This information was published 11/27/2018 at 6:50 AM.
NOT THE CURRENT FORECAST
This is an archived avalanche forecast.
The Bottom Line
New snow and wind will continue today, making natural avalanches possible. Dangerous avalanche conditions exist on and below steep slopes. Avalanche danger due to these wind slabs will remain elevated today and tomorrow as snow continues to fall and is redistributed by the wind. The new snow fell on a slick bed surface of refrozen snow created by recent warm temperatures and rain. This surface is likely to make wind and storm slabs even more sensitive to human triggering. All forecast areas have CONSIDERABLE avalanche danger. Today seems like a good day to visit your local ski area, glade or ski trail and give the storm a chance to clear out and the new snow to settle and bond.
The Presidential Range is receiving yet another early winter storm. Overnight temperatures in the teens plus orographic effect at higher elevations has made more lower density snow on the summits than in the adjacent valleys. As of midnight, the summit of Mount Washington has recorded .65″ of water for somewhere around 8″ of snow. Hermit Lake reported 31cm of 10% snow at 6:30am. 8-14″ more snow is in the forecast for today on the summit. Lower elevation locations also received a sizable amount of snow. In addition to significant amounts of new snow, wind in the 50-60 mph range blew from the east and east-southeast through the night but will diminish slowly through the day. Lower elevations may see some rain on the new snow which could make wind and storm slabs weaker and more prone to failure though areas above 1500′ should see all snow.
Primary Avalanche Problem – Wind Slab
Large wind slabs developed on west aspects and behind terrain features as strong easterly winds blew last night. Be on the lookout for cross-loaded slopes as well as softer and more reactive wind slabs as winds diminish today.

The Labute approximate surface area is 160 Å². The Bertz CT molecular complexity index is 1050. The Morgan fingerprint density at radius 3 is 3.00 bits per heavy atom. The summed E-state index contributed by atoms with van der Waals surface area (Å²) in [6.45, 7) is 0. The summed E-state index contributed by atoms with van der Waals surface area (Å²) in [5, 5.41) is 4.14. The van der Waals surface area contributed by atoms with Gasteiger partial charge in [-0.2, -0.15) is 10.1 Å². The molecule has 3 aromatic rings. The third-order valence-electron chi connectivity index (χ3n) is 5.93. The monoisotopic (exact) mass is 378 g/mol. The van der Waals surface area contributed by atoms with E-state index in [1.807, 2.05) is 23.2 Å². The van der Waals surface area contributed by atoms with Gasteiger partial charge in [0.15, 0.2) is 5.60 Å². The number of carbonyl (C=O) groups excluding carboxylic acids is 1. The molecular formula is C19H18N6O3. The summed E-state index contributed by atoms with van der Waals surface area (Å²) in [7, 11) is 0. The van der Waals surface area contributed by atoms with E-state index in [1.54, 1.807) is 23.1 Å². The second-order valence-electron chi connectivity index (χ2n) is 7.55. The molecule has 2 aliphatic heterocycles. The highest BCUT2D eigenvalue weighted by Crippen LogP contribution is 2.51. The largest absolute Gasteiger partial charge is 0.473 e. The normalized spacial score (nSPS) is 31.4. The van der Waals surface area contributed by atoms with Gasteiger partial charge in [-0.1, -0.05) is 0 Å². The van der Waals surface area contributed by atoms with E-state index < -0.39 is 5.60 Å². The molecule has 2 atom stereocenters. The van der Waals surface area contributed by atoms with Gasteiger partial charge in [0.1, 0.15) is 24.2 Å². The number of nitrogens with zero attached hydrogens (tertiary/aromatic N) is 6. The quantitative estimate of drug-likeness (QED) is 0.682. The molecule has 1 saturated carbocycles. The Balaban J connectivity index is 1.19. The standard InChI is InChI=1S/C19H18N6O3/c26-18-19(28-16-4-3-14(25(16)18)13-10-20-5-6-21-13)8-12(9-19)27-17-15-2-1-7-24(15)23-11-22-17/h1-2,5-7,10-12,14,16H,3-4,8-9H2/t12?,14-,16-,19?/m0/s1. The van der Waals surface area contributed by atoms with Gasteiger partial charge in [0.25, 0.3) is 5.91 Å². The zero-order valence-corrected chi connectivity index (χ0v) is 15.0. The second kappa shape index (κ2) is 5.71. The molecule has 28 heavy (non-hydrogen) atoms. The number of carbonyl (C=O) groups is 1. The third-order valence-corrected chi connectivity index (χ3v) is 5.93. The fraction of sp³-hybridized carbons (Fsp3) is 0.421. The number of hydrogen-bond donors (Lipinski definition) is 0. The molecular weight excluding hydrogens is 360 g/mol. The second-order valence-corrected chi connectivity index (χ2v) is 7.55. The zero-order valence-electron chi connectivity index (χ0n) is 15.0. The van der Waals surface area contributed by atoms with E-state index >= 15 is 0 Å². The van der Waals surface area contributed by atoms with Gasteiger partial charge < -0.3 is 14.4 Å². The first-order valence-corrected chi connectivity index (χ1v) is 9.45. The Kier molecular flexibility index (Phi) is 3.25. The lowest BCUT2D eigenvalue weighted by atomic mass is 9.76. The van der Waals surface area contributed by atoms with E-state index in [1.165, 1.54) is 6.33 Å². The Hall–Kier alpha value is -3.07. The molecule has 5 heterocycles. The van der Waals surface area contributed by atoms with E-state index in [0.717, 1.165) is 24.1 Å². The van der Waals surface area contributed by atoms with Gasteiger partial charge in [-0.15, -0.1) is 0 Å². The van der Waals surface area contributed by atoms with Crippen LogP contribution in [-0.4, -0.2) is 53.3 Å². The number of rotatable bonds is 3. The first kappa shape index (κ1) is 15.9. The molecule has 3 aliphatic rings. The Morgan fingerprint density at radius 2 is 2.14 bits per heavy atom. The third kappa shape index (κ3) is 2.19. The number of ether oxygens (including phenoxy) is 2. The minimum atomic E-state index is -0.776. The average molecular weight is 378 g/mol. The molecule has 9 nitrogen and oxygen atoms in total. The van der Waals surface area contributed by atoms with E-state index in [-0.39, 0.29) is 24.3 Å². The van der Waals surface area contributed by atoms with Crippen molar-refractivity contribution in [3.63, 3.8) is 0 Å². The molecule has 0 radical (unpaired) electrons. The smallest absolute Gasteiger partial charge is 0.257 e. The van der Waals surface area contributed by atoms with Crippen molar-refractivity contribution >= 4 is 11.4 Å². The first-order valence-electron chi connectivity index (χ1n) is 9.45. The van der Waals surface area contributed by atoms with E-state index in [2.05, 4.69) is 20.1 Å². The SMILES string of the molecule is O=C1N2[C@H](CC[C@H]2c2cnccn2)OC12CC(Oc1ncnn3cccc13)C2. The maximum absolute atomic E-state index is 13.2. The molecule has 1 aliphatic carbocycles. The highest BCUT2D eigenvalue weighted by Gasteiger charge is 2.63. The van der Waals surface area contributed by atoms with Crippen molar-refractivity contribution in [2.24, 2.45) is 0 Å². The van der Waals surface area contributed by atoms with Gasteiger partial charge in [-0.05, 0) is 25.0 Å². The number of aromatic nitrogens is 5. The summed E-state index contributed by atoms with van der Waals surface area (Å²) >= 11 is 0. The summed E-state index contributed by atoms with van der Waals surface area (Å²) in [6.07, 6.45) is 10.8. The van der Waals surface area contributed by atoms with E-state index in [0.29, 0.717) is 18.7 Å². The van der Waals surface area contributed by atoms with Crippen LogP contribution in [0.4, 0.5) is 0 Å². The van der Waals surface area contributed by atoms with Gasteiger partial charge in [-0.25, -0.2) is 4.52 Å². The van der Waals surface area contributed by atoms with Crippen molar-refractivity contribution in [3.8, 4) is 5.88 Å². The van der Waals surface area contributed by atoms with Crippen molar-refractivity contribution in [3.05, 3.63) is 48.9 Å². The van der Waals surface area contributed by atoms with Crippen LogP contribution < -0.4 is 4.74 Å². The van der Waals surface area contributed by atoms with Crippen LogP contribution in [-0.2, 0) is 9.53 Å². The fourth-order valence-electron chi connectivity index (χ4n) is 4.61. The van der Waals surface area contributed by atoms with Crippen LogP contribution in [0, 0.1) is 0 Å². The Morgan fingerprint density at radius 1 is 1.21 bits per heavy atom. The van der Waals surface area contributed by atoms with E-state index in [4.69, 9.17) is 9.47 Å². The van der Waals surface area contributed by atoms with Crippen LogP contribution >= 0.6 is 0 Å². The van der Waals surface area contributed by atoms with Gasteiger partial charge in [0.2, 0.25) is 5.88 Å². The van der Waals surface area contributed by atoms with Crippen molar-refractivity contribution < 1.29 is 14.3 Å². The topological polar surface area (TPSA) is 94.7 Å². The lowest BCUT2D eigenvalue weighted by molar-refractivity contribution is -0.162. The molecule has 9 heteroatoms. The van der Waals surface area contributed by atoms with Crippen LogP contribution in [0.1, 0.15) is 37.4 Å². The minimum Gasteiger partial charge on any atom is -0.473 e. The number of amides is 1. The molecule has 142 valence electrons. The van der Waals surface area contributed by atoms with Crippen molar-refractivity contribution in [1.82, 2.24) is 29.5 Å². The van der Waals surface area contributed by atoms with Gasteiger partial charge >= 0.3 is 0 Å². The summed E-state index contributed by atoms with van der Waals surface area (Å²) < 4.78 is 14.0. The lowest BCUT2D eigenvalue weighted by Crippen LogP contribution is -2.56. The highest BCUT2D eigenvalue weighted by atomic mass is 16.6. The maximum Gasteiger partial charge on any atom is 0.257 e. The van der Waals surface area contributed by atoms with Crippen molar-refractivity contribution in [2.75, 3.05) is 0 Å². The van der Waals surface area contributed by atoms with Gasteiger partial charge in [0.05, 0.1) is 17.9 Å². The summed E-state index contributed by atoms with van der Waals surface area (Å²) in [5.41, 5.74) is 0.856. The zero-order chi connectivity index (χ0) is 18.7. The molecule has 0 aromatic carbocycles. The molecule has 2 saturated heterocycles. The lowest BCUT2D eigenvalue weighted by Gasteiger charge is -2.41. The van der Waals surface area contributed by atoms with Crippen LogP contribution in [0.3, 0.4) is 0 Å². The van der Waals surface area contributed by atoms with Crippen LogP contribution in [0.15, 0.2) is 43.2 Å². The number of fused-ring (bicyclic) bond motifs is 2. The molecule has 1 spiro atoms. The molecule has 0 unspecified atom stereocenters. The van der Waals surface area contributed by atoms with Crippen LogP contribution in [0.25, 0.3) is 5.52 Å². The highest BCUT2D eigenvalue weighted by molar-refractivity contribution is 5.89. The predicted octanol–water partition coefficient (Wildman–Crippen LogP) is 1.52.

What is a Windslab Avalanche?
Wind Slab avalanches are the release of a cohesive layer of snow (a slab) formed by the wind. Wind typically transports snow from the upwind sides of terrain features and deposits snow on the downwind side. Wind slabs are often smooth and rounded and sometimes sound hollow, and can range from soft to hard. Wind slabs that form over a persistent weak layer (surface hoar, depth hoar, or near-surface facets) may be termed Persistent Slabs or may develop into Persistent Slabs.
Secondary Avalanche Problem – Storm Slab
Given the strong winds recorded last night, it seems unlikely that you’ll find much snow that wasn’t affected by wind. If you do, remember the refrozen crust that you may find below will make for an effective sliding surface for an avalanche. Even a short ride could carry you into rocks or trees or into a terrain trap.
What is a Storm Slab Avalanche?
Storm Slab avalanches are the release of a cohesive layer (a slab) of new snow that breaks within new snow or on the old snow surface. Storm-slabs typically last between a few hours and few days (following snowfall). Storm-slabs that form over a persistent weak layer (surface hoar, depth hoar, or near-surface facets) may be termed Persistent Slabs or may develop into Persistent Slabs.
Low visibility and continued snowfall will hamper safe observations today but it is highly likely that west facing avalanche paths grew in size and length overnight. While we still have an early season snowpack, there has certainly been enough snow and avalanche activity to create bed surfaces that are almost full length. That said, trees and bushes remaining in paths will make any ride more dangerous. High east facing terrain likely received a good hammering by the wind and may even have been scoured down to old surface in a few places. Look for smaller wind slabs scattered around the usual slopes and gullies rather than the thick wind slabs that are normally built by our more typical west wind. Continued snowfall and wind will combine with an unusual wind pattern will create a tricky avalanche problem today. Keeping it low angle until visibility improves and wind slabs heal is probably a good idea.
Safe travel in avalanche terrain requires training and experience. This forecast is just one tool to help you make your own decisions in avalanche terrain. You control your own risk by choosing where, when, and how you travel.
Avalanche danger may change when actual weather differs from the higher summits forecast.
For more information contact the US Forest Service Snow Rangers, AMC visitor services staff at the Pinkham Notch Visitor Center, or the caretakers at Hermit Lake Shelters or seasonally at the Harvard Cabin (generally December 1 through March 31). The Mount Washington Ski Patrol is also available on spring weekends.
Posted 11/27/2018 at 6:50 AM.
Frank Carus, Lead Snow Ranger
USDA Forest Service
White Mountain National Forest
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